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INTRODUCTION The light bulb is one of many inventions taken for granted in today's society. The advent of the modern light bulb has created safe...

HEat Transfer
I need some advice if my project was done corrrectly or if any corrections need to be done. I dont need you to correct it , just a advise me, if any poblems existe to look over it. i will correct it .
INTRODUCTION The light bulb is one of many inventions taken for granted in today’s society. The advent of the modern light bulb has created safe environments for work, play, and other things of the sort. However, one problem encountered while using light bulbs is the heat dissipated from said source. One of the basic laws of physics is the law of Conservation of Energy. This is also known as the first law of thermodynamics. It is simply a physical principle that the total amount of energy in a system will always remain constant. In other words, energy can change forms or be transferred to another object but the sum of all forms of energy must remain constant at any time, t. Energy can never be destroyed or created. Thus, the amount of heat generated from a bulb depends on said bulb’s efficiency (η). For example, if a 100 watt bulb is used, 100 watts of electrical energy will be converted to either light or thermal energy (heat). The efficiency of a bulb is the bulb’s ability to turn this electrical energy into light. The “waste” product is heat. Therefore, η=(desired energy produced)/(input energy). The three most common types of light bulbs are incandescent bulbs, halogen bulbs, and fluorescent bulbs. Incandescent bulbs produce light by heating a tungsten filament wire to extreme temperatures with electricity. This wire then glows. These bulbs are approximately 2.1% efficient. Halogen bulbs are incandescent bulbs filled with some sort of halogen gas, usually iodine or bromine. The gas redeposits the tungsten that evaporated onto filament. This increases the life of the bulbs and keeps the bulbs clear. Halogen bulbs typically have an efficiency of 3.5%. Fluorescent light bulbs are approximately 8.2% efficient. Light is produced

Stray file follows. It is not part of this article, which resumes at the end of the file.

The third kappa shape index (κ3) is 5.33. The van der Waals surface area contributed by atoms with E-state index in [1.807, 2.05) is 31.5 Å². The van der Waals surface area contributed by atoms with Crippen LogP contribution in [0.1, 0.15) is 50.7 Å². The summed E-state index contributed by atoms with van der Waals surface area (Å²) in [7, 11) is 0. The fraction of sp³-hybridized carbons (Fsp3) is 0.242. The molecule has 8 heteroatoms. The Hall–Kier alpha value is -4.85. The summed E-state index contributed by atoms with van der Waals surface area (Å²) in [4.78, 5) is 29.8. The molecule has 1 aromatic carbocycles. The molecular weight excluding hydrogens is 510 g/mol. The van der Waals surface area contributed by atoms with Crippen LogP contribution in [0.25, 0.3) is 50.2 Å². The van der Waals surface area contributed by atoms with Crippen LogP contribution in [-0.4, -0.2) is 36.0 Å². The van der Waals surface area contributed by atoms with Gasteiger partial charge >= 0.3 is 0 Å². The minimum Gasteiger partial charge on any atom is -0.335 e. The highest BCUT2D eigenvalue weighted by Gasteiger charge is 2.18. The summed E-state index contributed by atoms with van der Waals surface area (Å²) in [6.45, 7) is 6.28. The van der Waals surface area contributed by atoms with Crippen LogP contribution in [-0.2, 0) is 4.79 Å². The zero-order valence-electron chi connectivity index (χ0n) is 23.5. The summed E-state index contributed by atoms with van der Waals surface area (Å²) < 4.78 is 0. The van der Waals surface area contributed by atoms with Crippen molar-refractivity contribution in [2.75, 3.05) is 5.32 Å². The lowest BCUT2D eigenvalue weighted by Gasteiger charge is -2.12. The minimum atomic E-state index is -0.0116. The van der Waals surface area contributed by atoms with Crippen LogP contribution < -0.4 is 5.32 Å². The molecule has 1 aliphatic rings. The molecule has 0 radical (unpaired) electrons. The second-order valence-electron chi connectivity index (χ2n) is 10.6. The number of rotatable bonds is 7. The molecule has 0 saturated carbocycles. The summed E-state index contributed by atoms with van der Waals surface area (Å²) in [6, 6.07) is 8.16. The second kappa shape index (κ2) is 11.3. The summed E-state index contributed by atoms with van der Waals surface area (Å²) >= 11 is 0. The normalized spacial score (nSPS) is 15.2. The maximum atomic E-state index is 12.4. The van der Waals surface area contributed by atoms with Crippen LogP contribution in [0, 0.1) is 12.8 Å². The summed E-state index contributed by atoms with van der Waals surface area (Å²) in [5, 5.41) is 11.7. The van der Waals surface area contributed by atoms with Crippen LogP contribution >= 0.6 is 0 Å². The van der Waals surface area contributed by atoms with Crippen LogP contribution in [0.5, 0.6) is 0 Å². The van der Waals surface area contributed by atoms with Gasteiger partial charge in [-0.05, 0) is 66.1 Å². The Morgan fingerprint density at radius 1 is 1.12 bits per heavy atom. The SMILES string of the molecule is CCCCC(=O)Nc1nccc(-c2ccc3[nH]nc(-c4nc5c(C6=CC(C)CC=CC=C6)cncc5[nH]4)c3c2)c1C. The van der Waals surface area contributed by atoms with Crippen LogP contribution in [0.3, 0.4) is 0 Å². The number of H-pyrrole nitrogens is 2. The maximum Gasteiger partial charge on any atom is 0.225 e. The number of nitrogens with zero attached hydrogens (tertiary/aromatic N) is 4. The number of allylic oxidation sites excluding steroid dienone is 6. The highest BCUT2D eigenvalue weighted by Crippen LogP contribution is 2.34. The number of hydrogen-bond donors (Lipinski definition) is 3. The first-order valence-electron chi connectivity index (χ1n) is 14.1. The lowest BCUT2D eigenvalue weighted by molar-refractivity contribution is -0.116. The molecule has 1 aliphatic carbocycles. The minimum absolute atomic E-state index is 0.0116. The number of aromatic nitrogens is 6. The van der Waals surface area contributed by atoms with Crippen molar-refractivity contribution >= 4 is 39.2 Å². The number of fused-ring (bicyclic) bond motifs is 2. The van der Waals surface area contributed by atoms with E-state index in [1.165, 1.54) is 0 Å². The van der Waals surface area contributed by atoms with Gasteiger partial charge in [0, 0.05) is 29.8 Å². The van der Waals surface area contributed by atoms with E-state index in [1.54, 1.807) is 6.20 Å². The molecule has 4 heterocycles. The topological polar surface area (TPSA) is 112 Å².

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in these bulbs by exciting mercury vapor with electricity. The excited mercury atoms produce an ultraviolet light that causes a phosphor to fluoresce, producing visible light. PROBLEM DESCRIPTION Observing these efficiencies, one can clearly see that most of the energy input is converted to thermal energy. This can, and will, wreak havoc on electricity bills because of the need to combat the heat. In order to better understand the heat produced by a simple lighting system, the experiment performed examined the heat output at different distances from a light source. ASSUMPTIONS During this experiment, students needed to make certain assumptions. During the heat conduction portion, students assumed that the air was completely still. During the heat convection portion, students assumed air movement to be equal to 1.341 meters per second and that the velocity remains constant from the light bulb to the metal surface. It was also assumed that the bulb’s surface area is flat so as to ease calculations. As a last assumption, students assumed that all three thermocouples were calibrated and worked just as effectively as the others. METHODS AND ANALYSIS In this experiment, students used a halogen light bulb sheltered with a basic aluminum work light fixture, a ruler, and a Type-J thermocouple. Students set up the light fixture so as to
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As you asked only for my advice I will put forward some of these points:
a) You have considered the conduction and convection mode of heat transfer that was good but in
my views even Radiation...

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